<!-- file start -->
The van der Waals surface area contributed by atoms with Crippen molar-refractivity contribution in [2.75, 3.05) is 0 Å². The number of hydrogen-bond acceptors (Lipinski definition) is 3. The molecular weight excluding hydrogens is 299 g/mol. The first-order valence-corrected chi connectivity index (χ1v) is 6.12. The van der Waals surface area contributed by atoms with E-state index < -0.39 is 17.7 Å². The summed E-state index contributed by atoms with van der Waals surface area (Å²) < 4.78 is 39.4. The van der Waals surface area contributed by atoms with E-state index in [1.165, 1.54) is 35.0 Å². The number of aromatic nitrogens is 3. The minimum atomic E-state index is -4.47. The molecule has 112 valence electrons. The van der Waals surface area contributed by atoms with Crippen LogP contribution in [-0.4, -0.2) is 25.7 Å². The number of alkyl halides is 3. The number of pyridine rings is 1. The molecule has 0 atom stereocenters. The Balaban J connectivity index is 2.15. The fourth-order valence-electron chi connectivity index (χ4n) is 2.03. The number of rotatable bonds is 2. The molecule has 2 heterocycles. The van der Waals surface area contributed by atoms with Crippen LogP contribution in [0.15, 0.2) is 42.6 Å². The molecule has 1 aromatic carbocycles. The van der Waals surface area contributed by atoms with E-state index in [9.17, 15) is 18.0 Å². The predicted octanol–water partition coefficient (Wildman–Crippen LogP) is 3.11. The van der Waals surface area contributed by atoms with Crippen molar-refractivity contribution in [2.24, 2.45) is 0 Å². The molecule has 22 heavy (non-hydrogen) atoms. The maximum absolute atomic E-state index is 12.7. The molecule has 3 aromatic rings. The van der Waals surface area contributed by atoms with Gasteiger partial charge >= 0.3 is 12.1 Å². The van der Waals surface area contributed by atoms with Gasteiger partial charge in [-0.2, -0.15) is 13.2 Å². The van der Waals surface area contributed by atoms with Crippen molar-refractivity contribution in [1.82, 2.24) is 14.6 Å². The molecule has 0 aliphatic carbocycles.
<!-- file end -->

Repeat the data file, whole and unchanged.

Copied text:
The van der Waals surface area contributed by atoms with Crippen molar-refractivity contribution in [2.75, 3.05) is 0 Å². The number of hydrogen-bond acceptors (Lipinski definition) is 3. The molecular weight excluding hydrogens is 299 g/mol. The first-order valence-corrected chi connectivity index (χ1v) is 6.12. The van der Waals surface area contributed by atoms with E-state index < -0.39 is 17.7 Å². The summed E-state index contributed by atoms with van der Waals surface area (Å²) < 4.78 is 39.4. The van der Waals surface area contributed by atoms with E-state index in [1.165, 1.54) is 35.0 Å². The number of aromatic nitrogens is 3. The minimum atomic E-state index is -4.47. The molecule has 112 valence electrons. The van der Waals surface area contributed by atoms with Crippen LogP contribution in [-0.4, -0.2) is 25.7 Å². The number of alkyl halides is 3. The number of pyridine rings is 1. The molecule has 0 atom stereocenters. The Balaban J connectivity index is 2.15. The fourth-order valence-electron chi connectivity index (χ4n) is 2.03. The number of rotatable bonds is 2. The molecule has 2 heterocycles. The van der Waals surface area contributed by atoms with Crippen LogP contribution in [0.15, 0.2) is 42.6 Å². The molecule has 1 aromatic carbocycles. The van der Waals surface area contributed by atoms with E-state index in [9.17, 15) is 18.0 Å². The predicted octanol–water partition coefficient (Wildman–Crippen LogP) is 3.11. The van der Waals surface area contributed by atoms with Crippen molar-refractivity contribution in [2.24, 2.45) is 0 Å². The molecule has 22 heavy (non-hydrogen) atoms. The maximum absolute atomic E-state index is 12.7. The molecule has 3 aromatic rings. The van der Waals surface area contributed by atoms with Gasteiger partial charge >= 0.3 is 12.1 Å². The van der Waals surface area contributed by atoms with Gasteiger partial charge in [-0.2, -0.15) is 13.2 Å². The van der Waals surface area contributed by atoms with Crippen molar-refractivity contribution in [1.82, 2.24) is 14.6 Å². The molecule has 0 aliphatic carbocycles.